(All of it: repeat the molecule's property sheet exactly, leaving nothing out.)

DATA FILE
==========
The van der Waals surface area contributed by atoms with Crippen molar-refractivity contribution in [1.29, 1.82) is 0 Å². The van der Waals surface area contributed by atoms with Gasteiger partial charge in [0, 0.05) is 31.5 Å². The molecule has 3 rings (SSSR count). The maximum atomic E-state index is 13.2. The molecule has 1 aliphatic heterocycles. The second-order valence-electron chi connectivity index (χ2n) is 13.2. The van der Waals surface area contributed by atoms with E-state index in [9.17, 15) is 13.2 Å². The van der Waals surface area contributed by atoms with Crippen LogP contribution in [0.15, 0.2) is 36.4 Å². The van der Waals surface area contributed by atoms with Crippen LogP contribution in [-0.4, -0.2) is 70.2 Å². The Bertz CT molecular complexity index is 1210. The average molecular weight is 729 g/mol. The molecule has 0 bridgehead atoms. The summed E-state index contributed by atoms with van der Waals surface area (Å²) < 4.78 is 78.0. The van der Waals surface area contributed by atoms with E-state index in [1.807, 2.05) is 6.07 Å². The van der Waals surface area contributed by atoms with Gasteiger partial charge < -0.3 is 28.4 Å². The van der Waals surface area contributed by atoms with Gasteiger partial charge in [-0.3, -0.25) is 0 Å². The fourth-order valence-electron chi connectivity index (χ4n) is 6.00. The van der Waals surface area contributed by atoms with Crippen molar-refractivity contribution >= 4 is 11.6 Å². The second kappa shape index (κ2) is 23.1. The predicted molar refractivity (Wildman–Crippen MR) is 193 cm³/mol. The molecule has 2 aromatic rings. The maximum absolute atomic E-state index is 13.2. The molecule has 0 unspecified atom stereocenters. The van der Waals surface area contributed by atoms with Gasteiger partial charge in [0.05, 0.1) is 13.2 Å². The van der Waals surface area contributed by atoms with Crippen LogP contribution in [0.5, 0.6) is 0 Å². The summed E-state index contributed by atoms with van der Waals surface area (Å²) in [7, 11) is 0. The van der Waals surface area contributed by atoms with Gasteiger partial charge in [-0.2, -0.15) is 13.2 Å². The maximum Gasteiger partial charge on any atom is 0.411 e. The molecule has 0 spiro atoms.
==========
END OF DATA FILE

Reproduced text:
The van der Waals surface area contributed by atoms with Crippen molar-refractivity contribution in [1.29, 1.82) is 0 Å². The van der Waals surface area contributed by atoms with Gasteiger partial charge in [0, 0.05) is 31.5 Å². The molecule has 3 rings (SSSR count). The maximum atomic E-state index is 13.2. The molecule has 1 aliphatic heterocycles. The second-order valence-electron chi connectivity index (χ2n) is 13.2. The van der Waals surface area contributed by atoms with E-state index in [9.17, 15) is 13.2 Å². The van der Waals surface area contributed by atoms with Crippen LogP contribution in [0.15, 0.2) is 36.4 Å². The van der Waals surface area contributed by atoms with Crippen LogP contribution in [-0.4, -0.2) is 70.2 Å². The Bertz CT molecular complexity index is 1210. The average molecular weight is 729 g/mol. The molecule has 0 bridgehead atoms. The summed E-state index contributed by atoms with van der Waals surface area (Å²) < 4.78 is 78.0. The van der Waals surface area contributed by atoms with E-state index in [1.807, 2.05) is 6.07 Å². The van der Waals surface area contributed by atoms with Gasteiger partial charge < -0.3 is 28.4 Å². The van der Waals surface area contributed by atoms with Gasteiger partial charge in [-0.3, -0.25) is 0 Å². The fourth-order valence-electron chi connectivity index (χ4n) is 6.00. The van der Waals surface area contributed by atoms with Crippen molar-refractivity contribution >= 4 is 11.6 Å². The second kappa shape index (κ2) is 23.1. The predicted molar refractivity (Wildman–Crippen MR) is 193 cm³/mol. The molecule has 2 aromatic rings. The maximum absolute atomic E-state index is 13.2. The molecule has 0 unspecified atom stereocenters. The van der Waals surface area contributed by atoms with Gasteiger partial charge in [0.05, 0.1) is 13.2 Å². The van der Waals surface area contributed by atoms with Crippen LogP contribution in [0.5, 0.6) is 0 Å². The summed E-state index contributed by atoms with van der Waals surface area (Å²) in [7, 11) is 0. The van der Waals surface area contributed by atoms with Gasteiger partial charge in [-0.2, -0.15) is 13.2 Å². The maximum Gasteiger partial charge on any atom is 0.411 e. The molecule has 0 spiro atoms.